Turkey's Family Ministry aims to prevent divorces
ANKARA - Anadolu Agency
A group of couples take a ride at Marmaray before getting married at an organization held by Istanbul’s Bağcılar Municipality in this file photo. CİHAN photoThe Family and Social Policies Ministry is working on a project in which the family ombudsman will offer psychological support to married couples who are seeking to get a divorce.
The families who applied to court for a divorce will be offered support and they will be able to receive four-session consultations to address their problems if they prefer to do so, Family and Social Policies Minister Fatma Şahin told reporters after attending a conference about violence against women held in Ankara yesterday.
“The family will decide [whether to continue the support] after four sessions. If deeper support and consultancy service is needed, then we will manage this with different methods. We will monitor the process closely. If the couples decide to continue [their marriage] with a happy and peaceful process, this would benefit us all,” said Şahin.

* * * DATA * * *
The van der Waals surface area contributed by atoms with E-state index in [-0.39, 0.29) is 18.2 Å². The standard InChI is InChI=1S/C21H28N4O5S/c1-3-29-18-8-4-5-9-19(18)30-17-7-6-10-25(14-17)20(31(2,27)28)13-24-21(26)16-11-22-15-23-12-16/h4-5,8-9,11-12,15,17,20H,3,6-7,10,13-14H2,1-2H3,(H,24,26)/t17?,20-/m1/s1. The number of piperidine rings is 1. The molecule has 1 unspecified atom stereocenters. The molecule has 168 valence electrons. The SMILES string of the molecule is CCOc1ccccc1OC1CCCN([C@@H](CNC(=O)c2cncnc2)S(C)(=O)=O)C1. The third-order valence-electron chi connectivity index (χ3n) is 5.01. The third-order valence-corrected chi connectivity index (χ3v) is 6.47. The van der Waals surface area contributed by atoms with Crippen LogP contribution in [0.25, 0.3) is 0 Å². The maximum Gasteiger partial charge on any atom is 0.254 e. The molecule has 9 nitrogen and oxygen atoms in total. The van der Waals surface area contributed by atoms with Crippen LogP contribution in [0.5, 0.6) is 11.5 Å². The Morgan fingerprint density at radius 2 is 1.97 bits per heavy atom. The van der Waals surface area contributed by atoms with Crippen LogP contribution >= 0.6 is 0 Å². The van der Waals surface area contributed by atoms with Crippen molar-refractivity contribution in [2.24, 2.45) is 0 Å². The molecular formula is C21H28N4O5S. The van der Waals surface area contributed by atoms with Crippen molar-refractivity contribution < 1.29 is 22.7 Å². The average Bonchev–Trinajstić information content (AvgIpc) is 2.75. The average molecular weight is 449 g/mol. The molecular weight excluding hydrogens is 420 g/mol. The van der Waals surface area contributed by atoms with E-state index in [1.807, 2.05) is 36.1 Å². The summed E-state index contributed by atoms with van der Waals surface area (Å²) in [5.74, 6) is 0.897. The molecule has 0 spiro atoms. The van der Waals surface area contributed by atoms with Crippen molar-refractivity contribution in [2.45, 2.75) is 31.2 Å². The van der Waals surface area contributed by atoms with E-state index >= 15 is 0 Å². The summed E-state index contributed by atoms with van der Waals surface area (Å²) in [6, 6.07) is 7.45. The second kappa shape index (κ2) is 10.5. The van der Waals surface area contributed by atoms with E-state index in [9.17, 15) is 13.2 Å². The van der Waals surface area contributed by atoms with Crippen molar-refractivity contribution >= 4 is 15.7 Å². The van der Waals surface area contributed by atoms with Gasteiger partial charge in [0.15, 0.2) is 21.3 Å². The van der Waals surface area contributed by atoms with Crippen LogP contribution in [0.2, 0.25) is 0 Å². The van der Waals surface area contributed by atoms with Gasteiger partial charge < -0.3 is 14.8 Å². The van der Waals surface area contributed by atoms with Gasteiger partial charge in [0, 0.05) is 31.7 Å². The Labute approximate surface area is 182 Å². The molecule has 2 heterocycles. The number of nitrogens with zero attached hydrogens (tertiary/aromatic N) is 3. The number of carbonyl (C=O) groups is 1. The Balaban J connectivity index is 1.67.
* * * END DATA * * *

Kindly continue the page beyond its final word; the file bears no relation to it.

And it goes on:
The legal ground is being prepared for the project, which is to be conducted jointly by the Family and Social Policies Ministry, the Justice Ministry, and family court judges.
“We have a law in the budget talks now. We will firstly prepare the legal ground by inserting this project into the current law,” said Şahin. She also emphasized that there wouldn’t be any pressure on families to attend the support sessions.
‘Couples want support’
“This is completely based upon the people’s demand and free will. There is no compulsory practice in this. We are providing a support mechanism based upon voluntary participation,” said Şahin. The family ombudsman will provide the support upon the needs and demands of the family. They will decide whether the couple needed psychological, economic, legal or other support.
Şahin said they had launched the system in five pilot cities and 75 out of a total of 450 couples decided to continue their marriage after support. According to a recent survey, 62 percent of people said they did not consult anyone but they needed consultancy in times of divorce, Şahin recalled.